During the House Intelligence Committee hearing today on “Worldwide Threats,” Director of National Intelligence (DNI) James Clapper said that he has recently had conversations about releasing more of the documents captured in Osama bin Laden’s compound. More of the documents should be released, Clapper said.

For nearly one year we’ve been arguing that more of the files, which would fill a “small college library,” should be released to the public. To date, the Obama administration has released just 17 of the documents (and a handful of videos) from an archive that totaled “hundreds of thousands” of files. This is an insignificant fraction of the total haul.

There are no guarantees, of course, that additional documents given to the public will be a representative cross-section of the whole.

But at least DNI Clapper, prompted by questioning from Congressman Devin Nunes, has now publicly recognized that more of the files should be released to the public.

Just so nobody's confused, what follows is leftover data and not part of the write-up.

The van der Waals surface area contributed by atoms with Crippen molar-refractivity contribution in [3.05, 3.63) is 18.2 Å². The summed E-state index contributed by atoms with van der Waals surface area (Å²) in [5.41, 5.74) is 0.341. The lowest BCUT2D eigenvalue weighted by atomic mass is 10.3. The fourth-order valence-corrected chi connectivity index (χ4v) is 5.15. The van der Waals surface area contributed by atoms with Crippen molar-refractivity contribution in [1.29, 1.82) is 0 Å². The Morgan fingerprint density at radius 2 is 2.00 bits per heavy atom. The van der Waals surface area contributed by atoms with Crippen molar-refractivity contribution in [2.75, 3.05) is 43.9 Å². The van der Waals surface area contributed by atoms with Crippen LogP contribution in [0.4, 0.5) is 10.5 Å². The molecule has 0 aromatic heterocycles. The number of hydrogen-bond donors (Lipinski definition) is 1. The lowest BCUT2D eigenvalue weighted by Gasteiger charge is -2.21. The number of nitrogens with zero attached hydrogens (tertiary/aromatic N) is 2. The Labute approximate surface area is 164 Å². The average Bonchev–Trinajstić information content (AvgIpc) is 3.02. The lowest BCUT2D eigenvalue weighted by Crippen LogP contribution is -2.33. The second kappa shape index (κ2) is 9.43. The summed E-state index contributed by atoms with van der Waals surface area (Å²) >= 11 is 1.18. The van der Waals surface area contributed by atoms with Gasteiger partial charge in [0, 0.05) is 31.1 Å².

Clapper said the files that are still operationally relevant need to remain behind the classified wall. Agreed. But here is what we wrote on May 3, 2012 – the day the administration released just 17 documents through West Point’s Combating Terrorism Center (CTC):

We think that nearly all of Osama bin Laden’s files should be declassified and released to the public – not just a tiny fraction of them. In this case, there are no sources and methods to protect. Everyone knows how and when the captured files were obtained. There is undoubtedly information contained in the files that is still operationally relevant, and exceptions to declassification can be made in some cases.

Overall, however, the government should declassify and release nearly all of bin Laden’s files. Some of the files were authored more than a decade ago, yet none of those dated documents were released today. The earliest document released by CTC is dated September 2006. This means that any documents pertaining to the planning of the September 11, 2001 terrorist attacks, the October 12, 2000 USS Cole bombing, and the August 7, 1998 embassy bombings were not released. Yet, these are the types of documents that deal directly with al Qaeda’s assault on American interests that precipitated more than a decade of controversial wars.

This remains true today.

Thomas Joscelyn is a senior fellow at the Foundation for Defense of Democracies.

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